by Jan Wilson
If you've been told that your child can no longer bring a PB&J to school, or that no egg products are allowed in cakes to be sold at the fall bake sale, you're not the first parent to wonder how common food allergies are.
May 9-15 is is the Seventh Annual Food Allergy Awareness Week, and the Food Allergy and Anaphylaxis Network (FAAN) hopes that Americans continue to get the message that food allergies are sometimes literally a matter of life and death.
In a press release announcing the event, Anne Munoz-Furlong, the organization's chief executive and founder, says, "Food allergy awareness continues to grow, but there are still too many people who don't understand how serious a food-allergic reaction can be. Convincing others that food allergies are real and getting accurate information about food ingredients when eating away from home remain some of the most difficult challenges of living with the disease."
And just how many people are living with food allergies? FAAN estimates one in 20 children under 3 in this country has food allergies, and about two million school-aged children have one. Overall, 11 million Americans suffer from food allergy, with 6.5 million allergic to seafood and three million allergic to peanut and tree nuts.
Patricia Szobar, an American living temporarily in Berlin, was shocked by her son Noah's violent reaction to milk while still an infant.
"His allergy was diagnosed at seven months when he had a serious reaction to his first bottle of infant formula. He'd been entirely breastfed and had just started on solids a month earlier; we decided to try a bottle of formula to see if it would help him sleep through the night and within minutes he was vomiting, swollen, and covered in hives. A few minutes after that he started to seem floppy and unresponsive, and we ended up rushing him to the hospital."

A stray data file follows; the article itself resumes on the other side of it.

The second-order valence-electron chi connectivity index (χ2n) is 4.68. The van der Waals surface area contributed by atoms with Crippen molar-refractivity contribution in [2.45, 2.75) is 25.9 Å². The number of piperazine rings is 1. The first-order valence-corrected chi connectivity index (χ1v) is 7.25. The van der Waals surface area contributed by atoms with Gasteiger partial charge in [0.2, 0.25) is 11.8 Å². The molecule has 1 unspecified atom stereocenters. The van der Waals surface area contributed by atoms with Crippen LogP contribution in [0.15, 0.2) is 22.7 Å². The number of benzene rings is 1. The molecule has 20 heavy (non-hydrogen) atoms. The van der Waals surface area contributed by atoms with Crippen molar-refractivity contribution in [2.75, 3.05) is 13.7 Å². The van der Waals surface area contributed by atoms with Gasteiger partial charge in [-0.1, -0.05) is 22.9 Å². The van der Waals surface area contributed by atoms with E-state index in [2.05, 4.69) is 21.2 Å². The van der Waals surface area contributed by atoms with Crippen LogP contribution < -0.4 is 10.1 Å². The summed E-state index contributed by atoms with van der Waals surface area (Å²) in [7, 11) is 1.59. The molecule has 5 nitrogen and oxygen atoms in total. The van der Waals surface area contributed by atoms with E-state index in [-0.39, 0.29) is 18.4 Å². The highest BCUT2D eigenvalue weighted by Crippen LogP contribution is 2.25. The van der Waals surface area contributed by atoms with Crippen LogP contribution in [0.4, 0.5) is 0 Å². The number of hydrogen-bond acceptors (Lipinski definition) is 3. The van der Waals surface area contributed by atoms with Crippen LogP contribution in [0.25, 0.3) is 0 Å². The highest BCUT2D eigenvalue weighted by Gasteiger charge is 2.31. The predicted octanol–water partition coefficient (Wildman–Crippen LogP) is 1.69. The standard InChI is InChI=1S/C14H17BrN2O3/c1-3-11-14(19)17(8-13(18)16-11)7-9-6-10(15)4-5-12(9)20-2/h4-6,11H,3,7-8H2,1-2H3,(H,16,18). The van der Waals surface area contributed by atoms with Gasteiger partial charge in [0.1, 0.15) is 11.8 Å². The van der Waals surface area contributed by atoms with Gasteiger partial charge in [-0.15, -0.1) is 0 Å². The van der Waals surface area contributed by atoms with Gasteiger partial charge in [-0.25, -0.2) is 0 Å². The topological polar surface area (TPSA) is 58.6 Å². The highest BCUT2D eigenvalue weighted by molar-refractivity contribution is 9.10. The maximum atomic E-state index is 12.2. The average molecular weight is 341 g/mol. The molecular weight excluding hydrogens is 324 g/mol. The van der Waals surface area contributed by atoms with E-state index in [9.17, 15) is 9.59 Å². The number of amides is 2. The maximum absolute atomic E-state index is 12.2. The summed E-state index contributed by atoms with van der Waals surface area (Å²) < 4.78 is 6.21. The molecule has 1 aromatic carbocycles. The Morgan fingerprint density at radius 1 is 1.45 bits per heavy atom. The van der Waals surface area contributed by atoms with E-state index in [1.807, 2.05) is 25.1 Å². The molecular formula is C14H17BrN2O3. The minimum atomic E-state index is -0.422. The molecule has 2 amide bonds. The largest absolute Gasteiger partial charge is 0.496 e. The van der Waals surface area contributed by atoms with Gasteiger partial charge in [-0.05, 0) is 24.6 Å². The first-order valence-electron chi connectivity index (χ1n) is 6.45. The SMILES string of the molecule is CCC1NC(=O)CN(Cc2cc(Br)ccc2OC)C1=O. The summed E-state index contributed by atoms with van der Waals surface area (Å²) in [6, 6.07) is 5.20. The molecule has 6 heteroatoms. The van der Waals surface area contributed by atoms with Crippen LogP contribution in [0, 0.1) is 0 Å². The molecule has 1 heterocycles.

Food allergies can cause symptoms that range from the mild discomfort of watery eyes or a stomach upset, to violent gastric distress or inability to breathe. Over 30,000 emergency room admissions each year are due to food allergies.
Rand Mallone, MD, president of the Florida Allergy, Asthma and Immunology Association said that children can be tested for allergies very early in life.
"We can test a kid two or three months of age for food allergies. I think it's reasonable that if you eliminate a food and that works, you don't need to get a skin test. And if your pediatrician is good he can tell you about an elimination diet. Most food allergies, except peanuts, are outgrown," he added.
The theme of this year's Awareness week is ACT:
Parents can avoid offending foods by reading all food labels carefully, looking not only for the allergen but for statements that say that a product was manufactured in the same plant as other foods containing the allergen. Parents also should make sure that the child, or the child's caregiver, carries appropriate medications at all times.
Parents must also make caregivers and schools aware of their children's allergy, and precisely how it is being treated.
Marlene Barron, Ph.D., and head of school at a private preschool in New York City, said that often the doctors don't mention food allergies on required school medical forms.
"I am shocked at how many times the doctor doesn't say it and the parent says it. You always have to be straightforward and open because you as the parent are going to know more about it than the average person is," she said.
Jan Wilson is a freelance writer with experience in parenting and pregnancy publications with over a decade's experience in the publishing industry, most recently working for Dow Jones, publishers of the Wall Street Journal, in a variety of editorial, marketing and new media positions.She is a graduate of Northwestern University's journalism school and been published nationally in Marie Claire magazine, EPregnancy, Parenthood.com, Blackfamilies.com, Moms Online and CareerJournal. She is a contributing editor to Teenage Buzz, a regional teen magazine based in California, and the Money Matters columnist for the Parent Paper, a regional parenting publication in New Jersey.